Lady Justice: Post-Pandemic Stress Disorder

Personal injury law involves an injured party pursuing another individual or legal entity for compensation due to a civil wrongdoing known as a tort, often the tort of negligence. Tort law is an essential first year law course. A landmark case is Donoghue v Stevenson, a 1932 House of Lords decision. The case involved Mrs. Donoghue and her friend attending a café and her friend purchased Mrs. Donoghue a Scotsman ice cream float being a mix of ice cream and ginger beer. After consuming most of her treat, the last bit of ginger beer was poured from the dark bottle and out slid a snail. This both sickened and shocked Mrs. Donoghue (after all, she was in Scotland and not at a fine dining establishment in Paris where snails might be on the menu).

Mrs. Donoghue sued the supplier who bottled the ginger beer for damages. Mrs. Donoghue had no direct contract with the supplier, Mr. Stevenson, who defended on the basis there was no cause of action. By a 3-2 decision, the highest court determined that there was a duty of care owed by Mr. Stevenson to Mrs. Donoghue and the “neighbour” principle was brought into law. Lord Atkins held that people must take reasonable care to ensure they do not injure others who could foreseeably be affected by their action or inaction.

An early type of damage that could be claimed was for mental or nervous shock. As the common law developed, mental shock claims could be advanced on their own without there being any accompanying physical injury, particularly by persons witnessing accidents (that expanded to include witnessing the immediate aftermath of an accident). These days, mental shock is often subsumed by a psychiatric diagnosis of Post-Traumatic Stress Disorder or PTSD. Similarly, for soldiers, shell shock and war neurosis were PTSD predecessors.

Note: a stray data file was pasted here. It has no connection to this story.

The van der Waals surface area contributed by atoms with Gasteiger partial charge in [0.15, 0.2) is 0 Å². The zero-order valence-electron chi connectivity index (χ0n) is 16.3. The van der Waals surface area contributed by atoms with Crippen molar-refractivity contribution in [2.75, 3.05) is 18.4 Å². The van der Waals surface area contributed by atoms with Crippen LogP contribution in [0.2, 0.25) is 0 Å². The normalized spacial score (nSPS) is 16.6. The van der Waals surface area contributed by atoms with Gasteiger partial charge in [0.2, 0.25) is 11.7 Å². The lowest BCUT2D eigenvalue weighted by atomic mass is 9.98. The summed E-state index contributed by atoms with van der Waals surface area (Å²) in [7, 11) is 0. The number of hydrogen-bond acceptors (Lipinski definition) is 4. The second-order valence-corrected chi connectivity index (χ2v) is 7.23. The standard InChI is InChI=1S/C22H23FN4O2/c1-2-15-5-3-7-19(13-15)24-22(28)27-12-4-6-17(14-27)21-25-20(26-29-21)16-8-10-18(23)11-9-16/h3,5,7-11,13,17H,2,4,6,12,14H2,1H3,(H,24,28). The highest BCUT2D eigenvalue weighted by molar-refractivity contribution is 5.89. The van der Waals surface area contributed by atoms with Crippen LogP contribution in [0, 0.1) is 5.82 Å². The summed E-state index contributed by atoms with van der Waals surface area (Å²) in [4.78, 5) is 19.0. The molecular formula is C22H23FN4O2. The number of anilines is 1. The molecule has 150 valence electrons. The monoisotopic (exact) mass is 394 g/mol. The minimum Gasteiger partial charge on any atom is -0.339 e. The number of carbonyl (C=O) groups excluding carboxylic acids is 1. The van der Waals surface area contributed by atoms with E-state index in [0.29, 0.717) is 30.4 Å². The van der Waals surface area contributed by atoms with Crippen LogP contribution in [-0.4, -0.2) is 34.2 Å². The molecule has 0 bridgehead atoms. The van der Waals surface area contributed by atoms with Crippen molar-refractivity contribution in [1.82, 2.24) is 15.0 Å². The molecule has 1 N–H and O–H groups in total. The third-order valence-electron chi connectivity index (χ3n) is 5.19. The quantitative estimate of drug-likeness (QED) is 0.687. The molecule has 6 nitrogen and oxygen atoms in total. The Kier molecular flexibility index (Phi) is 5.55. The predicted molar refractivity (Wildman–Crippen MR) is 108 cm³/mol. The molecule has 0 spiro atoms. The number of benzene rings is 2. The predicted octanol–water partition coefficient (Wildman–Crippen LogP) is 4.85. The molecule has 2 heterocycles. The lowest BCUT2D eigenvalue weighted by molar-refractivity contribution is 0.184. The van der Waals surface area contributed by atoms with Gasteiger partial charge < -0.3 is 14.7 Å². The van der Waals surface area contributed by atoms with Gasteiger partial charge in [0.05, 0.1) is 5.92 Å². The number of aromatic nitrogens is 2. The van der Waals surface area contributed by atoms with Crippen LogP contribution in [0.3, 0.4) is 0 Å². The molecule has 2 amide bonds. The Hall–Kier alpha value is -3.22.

Since early 2020, our society has been subjected to a global mass trauma. While not a currently recognized diagnosis, Post-Pandemic Stress Disorder (PPSD) can be observed in many of us. This has resulted from the Pandemic and an invisible virus (much more threatening than a snail), but also from the various interactions between neighbours including as it relates to masks, vaccinations, social distancing, and business and school closures. There have been resulting conspiracy theories, polarization, incivility and, of course, lawsuits (most of which will take time to make it through the system).

As lawyers, we have civility dictated by our professional Code of Conduct. Stress created by the Pandemic and our various attempts to deal with it can lead to a loss of civility and to burnout. Being civil should be part of everyone’s personal Code of Conduct. Harassment and bullying should have no place in public discourse.

If you find yourself running to your local City Hall to video yourself yelling expletives at strangers that may not agree with your views, or engaging in similar unruly behaviour, you might want to remind yourself that neighbours are not just people who agree with you. You might also consider counselling or a more productive outlet for your frustrations.

After Mr. Stevenson was advised that he owed a duty of care to his neighbour Mrs. Donoghue, they worked together to reach a compromise, and settled out of court – not for what she claimed and not for the zero amount he had been willing to pay.

Post-Traumatic Growth (PTG) is also being studied and recognized in terms of positive growth resulting from a struggle to deal with trauma. The potential for Post-Pandemic Growth (let’s call it PPG) also exists, not just for each of us, but for our society as a whole. Remember “love thy neighbour” applies not just to scenarios with snails hidden in brown bottles but can be extended to scenarios with invisible viruses. This Labour Day weekend, cheers to a snail free ginger beer with your neighbours.

Donna Purcell, Q.C., (aka Lady Justice) is a Central Alberta lawyer and Chief Innovation Officer with Donna Purcell QC Law. If you have legal questions, contact dpurcell@dpqclaw.com.

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